BLOOMINGTON, Ind. — Autonomous trucks are coming, and it’s going to change everything.
So says Noël Perry, truck and transportation expert at transport analyst firm FTR. He spoke recently at FTR’s annual conference in Indianapolis.“It’s the biggest change we’ve had since the invention of the Interstate highway,” Perry said.
And Perry is not talking about trucks with a backup driver, nor is he limiting talk of change to just the motor carrier industry.
Perry said he expects driverless trucks to be delivering goods by 2030, maybe even sooner.
“I originally thought it would be around 2030 but the technology is moving so fast it could be sooner than later,” he said. “The big players need to be looking hard at it. They’re already automating the port of L.A.”
“Autonomous trucks mean no drivers,” he said. “If you don’t have to have a guy in the truck you can double productivity because there’s no rest time. If the technology works, you double productivity and you half costs.
“These digital tools imply a huge increase in data. The productivity of the truck will have a lot to do with how well it’s integrated into supply chain data,” Perry said. Carriers will be able to adjust trip plans based on collected data, he added, and shippers should be able to update production plans. In addition, Perry noted, the new tools will change how goods are retailed. Transportation costs will decrease dramatically, so retailers’ costs will follow suit. This can mean bigger profit margins, lower retail prices, increased volume or all three.
“The dinosaurs are going to die and the new guys are going to survive,” he said. “Who would have thought 10 years ago that Walmart would have a competitor? Amazon is aiming right at Walmart.”
“The next five years, these tools are not going to mature enough. There’s going to be a shortage of drivers for a while then suddenly there will be a surplus,” Perry said. “There’s somewhere around 4 million truck drivers. What happens to those people? The answer is, over time, no problem. Since the industrial revolution we’ve had four or five waves of productivity that eliminated jobs. We’ll generate other jobs and if people are flexible and willing to adapt they’ll survive. It not, they’ll suffer.”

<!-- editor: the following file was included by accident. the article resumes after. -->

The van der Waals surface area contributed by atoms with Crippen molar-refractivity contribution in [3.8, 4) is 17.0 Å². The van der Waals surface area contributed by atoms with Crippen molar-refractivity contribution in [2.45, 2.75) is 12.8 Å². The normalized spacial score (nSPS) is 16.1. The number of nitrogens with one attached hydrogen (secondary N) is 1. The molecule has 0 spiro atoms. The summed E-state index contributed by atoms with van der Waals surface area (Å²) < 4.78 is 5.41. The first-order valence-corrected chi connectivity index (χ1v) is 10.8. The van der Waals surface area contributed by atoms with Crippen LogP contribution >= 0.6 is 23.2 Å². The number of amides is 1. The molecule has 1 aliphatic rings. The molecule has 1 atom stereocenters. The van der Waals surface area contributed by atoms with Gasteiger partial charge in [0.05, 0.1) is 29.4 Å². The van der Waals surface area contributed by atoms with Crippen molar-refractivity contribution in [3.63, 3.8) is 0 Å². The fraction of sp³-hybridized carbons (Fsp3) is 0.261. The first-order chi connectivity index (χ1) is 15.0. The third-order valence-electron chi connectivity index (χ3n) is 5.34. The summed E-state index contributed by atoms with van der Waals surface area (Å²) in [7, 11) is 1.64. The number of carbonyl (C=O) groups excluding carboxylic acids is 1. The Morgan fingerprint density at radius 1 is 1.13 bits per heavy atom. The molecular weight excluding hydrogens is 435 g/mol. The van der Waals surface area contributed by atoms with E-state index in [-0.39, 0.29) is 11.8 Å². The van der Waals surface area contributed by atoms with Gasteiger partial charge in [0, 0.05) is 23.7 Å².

Perry sounded a similar note at the FTR conference.
The automated revolution “could create massive, temporary unemployment, like the depression” among truck drivers, Perry was quoted on the Overdrive.com web site.
Backup drivers would defeat the purpose of automated trucks as well as provide a false sense of security, Perry said.
“Any backup dramatically affects the productivity due to (the necessity for rest and complying with hours of service regulations).” “Backups can’t keep attention (over a period of several hours) or diagnose problems quickly,” Perry said. “It’s far better to build that automatic stuff into the system.”
“Many fleets are spec’ing automatic braking. Machines, as long as they are properly designed, are more reliable than people,” he said. “Machines will fail, but less often than people.”
As an example of technology vastly changing productivity and personnel needs, Perry pointed to coal hauling. Trains, he said, carry vastly more coal now than horse-drawn wagons, which used to do the job. Each form of transport is operated by two people.
“We’ve had these kind of revolutions and each time the economy figures out (how to absorb workers and generate more jobs),” Perry said. In 1950, he added, the average truck was 37 feet long and carried “maybe 10,000 pounds.”
“The productivity of our industry has more than tripled,” he said, but needs more drivers than ever.
However, Perry added, the government and industry will likely aid some of those displaced by technology, through training for alternate jobs and other programs designed to soften the blow of job losses.
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